Jamaica has an extensive system of roads; in 2002 there were 19,000 km (11,806 mi) of roads, including 13,433 km (8,347 mi) of paved roads. In 2000 there were 155,300 licensed passenger cars and 57,600 commercial vehicles on the island. Motorbus service, which has greatly facilitated travel, is operated by the government-owned Jamaica Omnibus Services Company.
The standard-gauge rail system totals 272 km (169 mi) of track. Of that total, 207 km (129 mi) belong to the governmentowned Jamaica Railway Corp. (JRC) in common carrier service but are no longer operational. The remaining track is privately owned and used to transport bauxite.
Kingston, the main port, handles nearly all of the country's foreign imports but only a small percentage of its exports, by weight. The remaining exports are shipped through 18 other ports, which tend to specialize in particular commodities: Montego Bay and Port Antonio in bananas and sugar, for instance, and Port Esquivel and Ocho Rios in bauxite. More than 30 shipping companies provide passenger and cargo service. The port facilities of Kingston harbor are among the most modern in the Caribbean. Jamaica's merchant marine has a small fleet, including, as of 2002, one ship totaling 21,954 GRT.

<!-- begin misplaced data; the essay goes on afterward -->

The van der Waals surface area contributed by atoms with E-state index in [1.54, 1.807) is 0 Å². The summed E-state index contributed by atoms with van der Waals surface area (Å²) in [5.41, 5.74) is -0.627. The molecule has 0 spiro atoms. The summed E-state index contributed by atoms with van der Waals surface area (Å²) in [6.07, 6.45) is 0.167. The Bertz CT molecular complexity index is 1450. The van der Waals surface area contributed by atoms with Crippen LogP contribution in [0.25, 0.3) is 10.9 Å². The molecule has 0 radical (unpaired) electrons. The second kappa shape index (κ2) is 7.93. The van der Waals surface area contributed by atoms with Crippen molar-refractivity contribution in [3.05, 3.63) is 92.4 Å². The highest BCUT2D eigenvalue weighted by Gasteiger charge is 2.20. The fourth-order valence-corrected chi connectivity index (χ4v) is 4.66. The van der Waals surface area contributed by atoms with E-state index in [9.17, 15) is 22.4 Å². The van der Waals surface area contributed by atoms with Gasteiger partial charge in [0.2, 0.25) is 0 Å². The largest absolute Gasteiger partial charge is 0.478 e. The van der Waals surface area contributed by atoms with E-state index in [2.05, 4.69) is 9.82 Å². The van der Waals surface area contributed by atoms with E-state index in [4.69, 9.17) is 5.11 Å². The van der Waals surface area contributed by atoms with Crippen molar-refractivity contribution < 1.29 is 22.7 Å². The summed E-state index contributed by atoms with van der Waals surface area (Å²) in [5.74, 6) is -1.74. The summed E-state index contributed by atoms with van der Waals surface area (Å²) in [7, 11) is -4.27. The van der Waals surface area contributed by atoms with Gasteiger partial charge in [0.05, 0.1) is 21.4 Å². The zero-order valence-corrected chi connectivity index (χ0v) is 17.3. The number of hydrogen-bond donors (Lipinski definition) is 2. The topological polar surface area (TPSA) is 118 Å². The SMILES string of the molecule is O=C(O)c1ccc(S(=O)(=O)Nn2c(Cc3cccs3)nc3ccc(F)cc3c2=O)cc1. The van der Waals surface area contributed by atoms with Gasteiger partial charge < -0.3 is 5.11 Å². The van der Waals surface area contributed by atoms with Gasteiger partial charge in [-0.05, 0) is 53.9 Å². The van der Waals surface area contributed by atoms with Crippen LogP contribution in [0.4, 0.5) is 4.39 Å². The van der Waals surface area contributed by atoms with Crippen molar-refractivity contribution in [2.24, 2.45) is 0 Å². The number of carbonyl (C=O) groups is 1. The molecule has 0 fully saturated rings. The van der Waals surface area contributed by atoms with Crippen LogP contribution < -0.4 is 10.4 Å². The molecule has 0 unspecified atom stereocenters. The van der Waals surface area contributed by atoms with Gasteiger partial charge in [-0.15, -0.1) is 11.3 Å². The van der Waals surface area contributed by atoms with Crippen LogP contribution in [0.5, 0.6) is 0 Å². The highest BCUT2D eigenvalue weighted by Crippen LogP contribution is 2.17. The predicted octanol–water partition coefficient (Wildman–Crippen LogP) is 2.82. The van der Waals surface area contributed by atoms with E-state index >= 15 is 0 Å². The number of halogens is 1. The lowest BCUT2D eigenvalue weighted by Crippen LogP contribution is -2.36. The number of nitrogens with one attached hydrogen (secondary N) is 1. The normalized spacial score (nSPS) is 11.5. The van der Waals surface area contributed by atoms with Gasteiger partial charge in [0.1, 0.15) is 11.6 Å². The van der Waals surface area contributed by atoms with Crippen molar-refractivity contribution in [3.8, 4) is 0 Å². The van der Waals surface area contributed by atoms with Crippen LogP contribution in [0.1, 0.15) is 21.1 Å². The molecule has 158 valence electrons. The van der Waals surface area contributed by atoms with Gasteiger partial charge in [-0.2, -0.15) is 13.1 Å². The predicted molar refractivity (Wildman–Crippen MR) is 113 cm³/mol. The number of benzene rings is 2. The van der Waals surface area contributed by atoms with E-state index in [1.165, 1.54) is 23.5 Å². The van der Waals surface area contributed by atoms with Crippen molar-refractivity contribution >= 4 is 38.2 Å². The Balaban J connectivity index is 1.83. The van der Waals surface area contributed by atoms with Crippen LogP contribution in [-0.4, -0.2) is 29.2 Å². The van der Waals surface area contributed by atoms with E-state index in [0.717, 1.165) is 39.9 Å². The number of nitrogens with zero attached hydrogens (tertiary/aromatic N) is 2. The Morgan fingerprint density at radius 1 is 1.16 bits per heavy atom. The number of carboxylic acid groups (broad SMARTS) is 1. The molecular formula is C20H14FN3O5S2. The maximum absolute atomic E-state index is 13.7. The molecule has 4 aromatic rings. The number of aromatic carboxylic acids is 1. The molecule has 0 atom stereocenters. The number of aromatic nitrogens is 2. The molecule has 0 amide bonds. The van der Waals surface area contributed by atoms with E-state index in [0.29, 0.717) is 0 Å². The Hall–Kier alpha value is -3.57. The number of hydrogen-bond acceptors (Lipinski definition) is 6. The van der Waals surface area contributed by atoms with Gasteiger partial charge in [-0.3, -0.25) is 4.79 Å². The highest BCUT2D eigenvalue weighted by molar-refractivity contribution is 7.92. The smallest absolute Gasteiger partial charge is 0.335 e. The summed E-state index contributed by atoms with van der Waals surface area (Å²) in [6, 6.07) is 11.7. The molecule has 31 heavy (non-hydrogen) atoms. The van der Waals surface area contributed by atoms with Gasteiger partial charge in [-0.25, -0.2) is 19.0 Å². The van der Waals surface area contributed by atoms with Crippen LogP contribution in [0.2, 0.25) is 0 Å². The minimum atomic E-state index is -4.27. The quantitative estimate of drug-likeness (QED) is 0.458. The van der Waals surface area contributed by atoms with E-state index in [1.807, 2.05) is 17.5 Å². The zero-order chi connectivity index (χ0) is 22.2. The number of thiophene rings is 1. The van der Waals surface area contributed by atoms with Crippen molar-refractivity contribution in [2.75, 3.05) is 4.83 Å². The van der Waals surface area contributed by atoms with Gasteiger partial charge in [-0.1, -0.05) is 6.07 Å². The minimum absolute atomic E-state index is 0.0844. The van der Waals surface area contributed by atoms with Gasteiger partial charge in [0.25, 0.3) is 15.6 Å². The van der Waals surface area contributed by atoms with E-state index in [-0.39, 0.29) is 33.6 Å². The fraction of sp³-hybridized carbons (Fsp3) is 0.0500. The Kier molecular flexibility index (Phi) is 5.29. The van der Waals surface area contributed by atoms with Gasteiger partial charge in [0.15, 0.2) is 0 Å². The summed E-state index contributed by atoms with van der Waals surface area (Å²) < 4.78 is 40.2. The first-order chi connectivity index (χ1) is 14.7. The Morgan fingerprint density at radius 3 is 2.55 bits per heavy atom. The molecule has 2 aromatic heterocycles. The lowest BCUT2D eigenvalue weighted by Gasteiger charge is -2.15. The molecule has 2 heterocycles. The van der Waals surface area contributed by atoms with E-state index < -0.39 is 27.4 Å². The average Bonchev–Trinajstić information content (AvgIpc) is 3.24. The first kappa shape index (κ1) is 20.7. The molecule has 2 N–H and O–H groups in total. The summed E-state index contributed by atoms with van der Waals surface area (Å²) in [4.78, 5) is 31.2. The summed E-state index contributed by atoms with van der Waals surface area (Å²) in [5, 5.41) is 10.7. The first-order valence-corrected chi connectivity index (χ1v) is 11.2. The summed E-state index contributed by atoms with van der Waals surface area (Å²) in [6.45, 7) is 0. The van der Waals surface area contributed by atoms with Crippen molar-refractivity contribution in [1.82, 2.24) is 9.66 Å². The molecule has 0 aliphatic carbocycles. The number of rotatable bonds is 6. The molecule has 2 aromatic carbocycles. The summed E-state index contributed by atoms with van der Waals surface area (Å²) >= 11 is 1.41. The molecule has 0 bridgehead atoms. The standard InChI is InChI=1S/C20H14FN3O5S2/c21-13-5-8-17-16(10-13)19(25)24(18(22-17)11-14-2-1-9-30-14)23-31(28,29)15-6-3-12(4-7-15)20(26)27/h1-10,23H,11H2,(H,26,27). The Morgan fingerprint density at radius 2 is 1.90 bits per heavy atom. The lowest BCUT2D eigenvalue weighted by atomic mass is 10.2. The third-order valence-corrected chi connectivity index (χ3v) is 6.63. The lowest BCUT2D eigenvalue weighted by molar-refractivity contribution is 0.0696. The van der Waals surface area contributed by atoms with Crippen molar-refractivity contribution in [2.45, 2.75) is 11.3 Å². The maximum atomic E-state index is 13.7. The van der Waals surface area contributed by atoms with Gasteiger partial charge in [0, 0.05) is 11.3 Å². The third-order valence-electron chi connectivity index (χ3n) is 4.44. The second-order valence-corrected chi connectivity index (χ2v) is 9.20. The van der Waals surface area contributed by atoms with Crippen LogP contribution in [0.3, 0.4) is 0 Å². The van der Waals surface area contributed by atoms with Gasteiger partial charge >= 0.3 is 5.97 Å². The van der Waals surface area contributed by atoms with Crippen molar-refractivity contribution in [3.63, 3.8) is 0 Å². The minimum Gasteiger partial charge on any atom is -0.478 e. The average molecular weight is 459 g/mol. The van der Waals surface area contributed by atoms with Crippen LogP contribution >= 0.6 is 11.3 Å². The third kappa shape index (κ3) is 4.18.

Air service is the major means of passenger transport between Jamaica and outside areas. In 2001 there were 36 airports, 11 of which had paved runways. Control of the two modern airports, Norman Manley International Airport (Kingston) and Sangster International Airport (Montego Bay), was assigned to the Airports Authority of Jamaica in 1974. About eleven airlines provide scheduled international air transportation. Air Jamaica, the national airline, operates internationally in association with British Airways and British West Indian Airways. The government owns a controlling interest in Air Jamaica and has also invested in a domestic air carrier, Trans Jamaican Airlines. In 2001, 1,946,100 passengers were carried on scheduled domestic and international flights.